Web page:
• We’ve said this before: I find this to be a very awkward situation journalistically. In a vacuum, the perplexing absence of a two-time Grand Slam winner is fair game for reporting and speculation. But we’re talking about a custody dispute that revolves around a young child who has no agency here. So my impulse is to back off the reporting and let parties release information as they see fit.
Hi Jon. The following question last week seems to be a follow-up to my question the earlier week, so thought I would weigh in. I am surprised you didn't call out more specific matches between non-Federer rivals. Below is the list that comes to mind immediately, without even having to check back on the scores, etc.
Djokovic vs. Nadal: 2013 French Open SF: the greatest clay court match ever played, 2009 Madrid SF: the best three-set match ever played, period
Mary Carillo once observed that Nadal was part of the greatest match on grass, clay and hardcourts (2012 Aussie final). And Djokovic is part of two of them. I agree the 2012 Aussie final was not fun to watch, but this was only because of the slow pace between points, not the points themselves. With some deft editing, it should make the cut.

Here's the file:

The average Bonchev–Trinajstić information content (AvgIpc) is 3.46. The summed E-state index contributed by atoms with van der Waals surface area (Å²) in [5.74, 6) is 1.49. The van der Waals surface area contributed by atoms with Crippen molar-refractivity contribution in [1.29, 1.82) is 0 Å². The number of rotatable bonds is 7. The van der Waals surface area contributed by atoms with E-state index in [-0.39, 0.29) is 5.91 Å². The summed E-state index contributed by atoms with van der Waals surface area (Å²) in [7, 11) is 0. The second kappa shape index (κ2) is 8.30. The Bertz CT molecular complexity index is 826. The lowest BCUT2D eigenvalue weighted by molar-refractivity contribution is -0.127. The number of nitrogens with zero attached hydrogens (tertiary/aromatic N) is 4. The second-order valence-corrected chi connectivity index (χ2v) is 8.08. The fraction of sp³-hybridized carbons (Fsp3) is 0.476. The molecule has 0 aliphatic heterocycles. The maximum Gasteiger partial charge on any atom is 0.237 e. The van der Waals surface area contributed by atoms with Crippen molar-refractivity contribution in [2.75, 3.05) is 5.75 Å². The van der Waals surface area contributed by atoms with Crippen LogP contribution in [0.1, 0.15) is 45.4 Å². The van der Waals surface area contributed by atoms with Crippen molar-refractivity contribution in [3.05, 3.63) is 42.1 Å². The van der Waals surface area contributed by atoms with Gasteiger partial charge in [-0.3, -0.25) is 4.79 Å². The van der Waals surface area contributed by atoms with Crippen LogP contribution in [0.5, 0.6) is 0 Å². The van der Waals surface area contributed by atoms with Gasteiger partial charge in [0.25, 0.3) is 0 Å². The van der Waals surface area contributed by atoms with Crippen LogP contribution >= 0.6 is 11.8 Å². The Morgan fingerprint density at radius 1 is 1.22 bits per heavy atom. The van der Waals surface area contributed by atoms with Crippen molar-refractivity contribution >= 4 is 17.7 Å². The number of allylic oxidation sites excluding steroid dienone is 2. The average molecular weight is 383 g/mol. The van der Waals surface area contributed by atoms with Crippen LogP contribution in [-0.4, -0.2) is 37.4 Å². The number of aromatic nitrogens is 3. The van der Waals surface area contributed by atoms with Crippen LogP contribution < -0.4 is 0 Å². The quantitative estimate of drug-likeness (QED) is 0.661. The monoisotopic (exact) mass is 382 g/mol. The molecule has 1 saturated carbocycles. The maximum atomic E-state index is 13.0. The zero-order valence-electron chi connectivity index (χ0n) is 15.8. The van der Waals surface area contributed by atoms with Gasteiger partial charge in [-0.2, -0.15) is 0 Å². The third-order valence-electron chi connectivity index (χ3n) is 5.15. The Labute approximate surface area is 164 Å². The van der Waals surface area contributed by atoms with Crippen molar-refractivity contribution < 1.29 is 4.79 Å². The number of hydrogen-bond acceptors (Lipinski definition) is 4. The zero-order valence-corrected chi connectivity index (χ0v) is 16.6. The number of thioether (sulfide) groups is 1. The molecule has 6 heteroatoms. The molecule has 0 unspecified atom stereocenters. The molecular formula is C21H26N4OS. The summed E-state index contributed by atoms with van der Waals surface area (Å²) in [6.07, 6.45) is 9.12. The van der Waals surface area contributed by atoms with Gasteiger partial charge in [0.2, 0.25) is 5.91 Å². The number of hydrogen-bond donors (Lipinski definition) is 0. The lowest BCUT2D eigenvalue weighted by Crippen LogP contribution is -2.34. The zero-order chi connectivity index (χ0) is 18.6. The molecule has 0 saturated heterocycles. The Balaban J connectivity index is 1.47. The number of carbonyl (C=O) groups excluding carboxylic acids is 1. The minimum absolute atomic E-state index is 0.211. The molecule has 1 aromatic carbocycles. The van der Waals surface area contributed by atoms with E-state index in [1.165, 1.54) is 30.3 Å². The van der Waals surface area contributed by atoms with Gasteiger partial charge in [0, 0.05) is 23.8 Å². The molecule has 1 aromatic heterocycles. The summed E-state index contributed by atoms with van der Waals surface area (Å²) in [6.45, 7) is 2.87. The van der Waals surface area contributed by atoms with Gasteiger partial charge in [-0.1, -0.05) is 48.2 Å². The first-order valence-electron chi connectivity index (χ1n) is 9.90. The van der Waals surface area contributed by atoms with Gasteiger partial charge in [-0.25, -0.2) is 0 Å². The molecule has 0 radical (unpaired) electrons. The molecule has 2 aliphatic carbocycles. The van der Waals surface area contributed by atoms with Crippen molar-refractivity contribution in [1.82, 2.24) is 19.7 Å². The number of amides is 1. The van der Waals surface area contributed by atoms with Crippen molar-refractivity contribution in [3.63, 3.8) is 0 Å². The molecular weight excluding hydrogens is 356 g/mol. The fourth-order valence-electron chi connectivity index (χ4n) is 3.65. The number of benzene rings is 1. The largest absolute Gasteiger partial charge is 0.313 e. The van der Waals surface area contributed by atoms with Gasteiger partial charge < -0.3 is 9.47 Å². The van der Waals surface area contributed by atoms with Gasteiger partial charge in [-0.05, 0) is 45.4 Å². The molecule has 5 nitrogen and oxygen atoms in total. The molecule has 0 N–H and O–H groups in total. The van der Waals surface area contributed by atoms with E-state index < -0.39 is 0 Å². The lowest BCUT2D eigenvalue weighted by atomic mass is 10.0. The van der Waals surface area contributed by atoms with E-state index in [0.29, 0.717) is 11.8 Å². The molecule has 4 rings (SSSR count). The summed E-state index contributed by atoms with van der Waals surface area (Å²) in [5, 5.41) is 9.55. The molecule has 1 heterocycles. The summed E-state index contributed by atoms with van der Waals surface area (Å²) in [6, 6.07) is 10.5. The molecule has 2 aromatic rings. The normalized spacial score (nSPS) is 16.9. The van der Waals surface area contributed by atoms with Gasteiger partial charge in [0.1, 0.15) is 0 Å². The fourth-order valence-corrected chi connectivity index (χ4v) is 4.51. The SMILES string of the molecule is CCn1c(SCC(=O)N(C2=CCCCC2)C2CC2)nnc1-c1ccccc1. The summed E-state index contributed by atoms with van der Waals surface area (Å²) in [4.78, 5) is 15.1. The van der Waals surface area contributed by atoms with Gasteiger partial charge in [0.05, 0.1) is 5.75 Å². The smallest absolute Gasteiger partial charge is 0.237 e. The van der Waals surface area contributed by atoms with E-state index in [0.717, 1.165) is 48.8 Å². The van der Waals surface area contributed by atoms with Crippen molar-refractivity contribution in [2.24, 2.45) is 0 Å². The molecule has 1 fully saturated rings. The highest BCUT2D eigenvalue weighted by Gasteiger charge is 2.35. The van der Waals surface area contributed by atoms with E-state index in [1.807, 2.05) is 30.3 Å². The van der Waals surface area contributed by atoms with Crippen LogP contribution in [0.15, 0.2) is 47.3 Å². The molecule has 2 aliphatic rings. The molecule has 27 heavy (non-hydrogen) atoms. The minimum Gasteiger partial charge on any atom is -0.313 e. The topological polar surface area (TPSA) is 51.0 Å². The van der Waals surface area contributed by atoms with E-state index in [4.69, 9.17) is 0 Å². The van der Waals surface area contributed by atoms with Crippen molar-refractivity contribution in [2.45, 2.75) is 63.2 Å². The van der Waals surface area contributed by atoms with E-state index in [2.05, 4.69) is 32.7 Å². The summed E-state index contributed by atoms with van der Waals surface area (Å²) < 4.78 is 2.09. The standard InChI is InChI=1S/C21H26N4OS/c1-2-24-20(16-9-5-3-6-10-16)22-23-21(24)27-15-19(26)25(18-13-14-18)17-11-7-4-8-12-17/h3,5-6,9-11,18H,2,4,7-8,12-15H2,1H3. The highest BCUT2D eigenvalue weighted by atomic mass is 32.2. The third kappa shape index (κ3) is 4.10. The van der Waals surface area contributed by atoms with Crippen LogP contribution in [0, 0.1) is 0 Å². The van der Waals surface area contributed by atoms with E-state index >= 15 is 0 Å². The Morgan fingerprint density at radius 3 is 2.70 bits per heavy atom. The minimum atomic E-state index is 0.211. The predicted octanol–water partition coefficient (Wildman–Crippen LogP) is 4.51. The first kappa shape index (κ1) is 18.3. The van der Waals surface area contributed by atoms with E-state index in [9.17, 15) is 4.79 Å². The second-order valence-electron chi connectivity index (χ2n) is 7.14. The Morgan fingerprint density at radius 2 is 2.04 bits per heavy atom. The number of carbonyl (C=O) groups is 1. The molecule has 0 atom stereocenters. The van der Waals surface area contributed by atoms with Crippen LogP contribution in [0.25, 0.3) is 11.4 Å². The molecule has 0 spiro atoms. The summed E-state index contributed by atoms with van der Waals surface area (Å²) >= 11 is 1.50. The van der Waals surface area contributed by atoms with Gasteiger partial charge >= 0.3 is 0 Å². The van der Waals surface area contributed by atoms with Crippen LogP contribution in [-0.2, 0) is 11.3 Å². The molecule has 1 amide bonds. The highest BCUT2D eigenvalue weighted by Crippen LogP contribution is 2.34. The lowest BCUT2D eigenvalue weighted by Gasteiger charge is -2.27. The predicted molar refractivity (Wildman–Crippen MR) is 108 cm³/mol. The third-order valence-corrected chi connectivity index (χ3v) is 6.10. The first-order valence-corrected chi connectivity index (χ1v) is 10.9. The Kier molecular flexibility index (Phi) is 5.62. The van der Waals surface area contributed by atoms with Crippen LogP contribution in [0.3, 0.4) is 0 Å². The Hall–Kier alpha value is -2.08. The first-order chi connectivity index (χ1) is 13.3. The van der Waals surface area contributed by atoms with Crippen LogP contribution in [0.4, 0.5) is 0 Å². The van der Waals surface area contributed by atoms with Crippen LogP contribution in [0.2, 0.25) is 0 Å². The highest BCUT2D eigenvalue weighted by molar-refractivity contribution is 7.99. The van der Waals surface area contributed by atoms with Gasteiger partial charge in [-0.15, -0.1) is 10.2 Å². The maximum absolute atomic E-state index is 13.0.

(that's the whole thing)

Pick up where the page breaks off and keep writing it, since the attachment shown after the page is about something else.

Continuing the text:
Djokovic vs. Murray: 2012 Aussie SF: Defining match of the rivalry in terms of quality. In terms of historic importance, the 2013 Wimbledon final you noted and the 2016 French Open final, of course.
Nadal vs. Murray: Agree this is the weakest of the lot, but the 2010 WTF SF deserves a special mention I think. Overall, I would look at it the other way around: all non-Murray rivalries are terrific :-)
—AM, San Diego
• Thanks much and your point is well taken. (Though heaven help us all if that 2012 Aussie Open final slog is the greatest hardcourt match ever played!)
Will Serena play the 2018 Aussie Open?
• Speaking last weekend in Abu Dhabi, she sure didn’t sound optimistic. But—without making an outright prediction—it would not surprise me if she chose to give it a go. For one, she is the defending champ in Melbourne, so history is on her side. It’s not as though there’s an obvious candidate she needs to topple—think: Nadal on clay—and, truthfully, even at, say, 80%, she has a real chance. She has a finite number of opportunities to catch Margaret Court. Why waste any? This also will sound more crass than it should, but players have so much financial incentive to play majors that, short of debilitating injury, they are motivated to at least attempt to play if at all possible.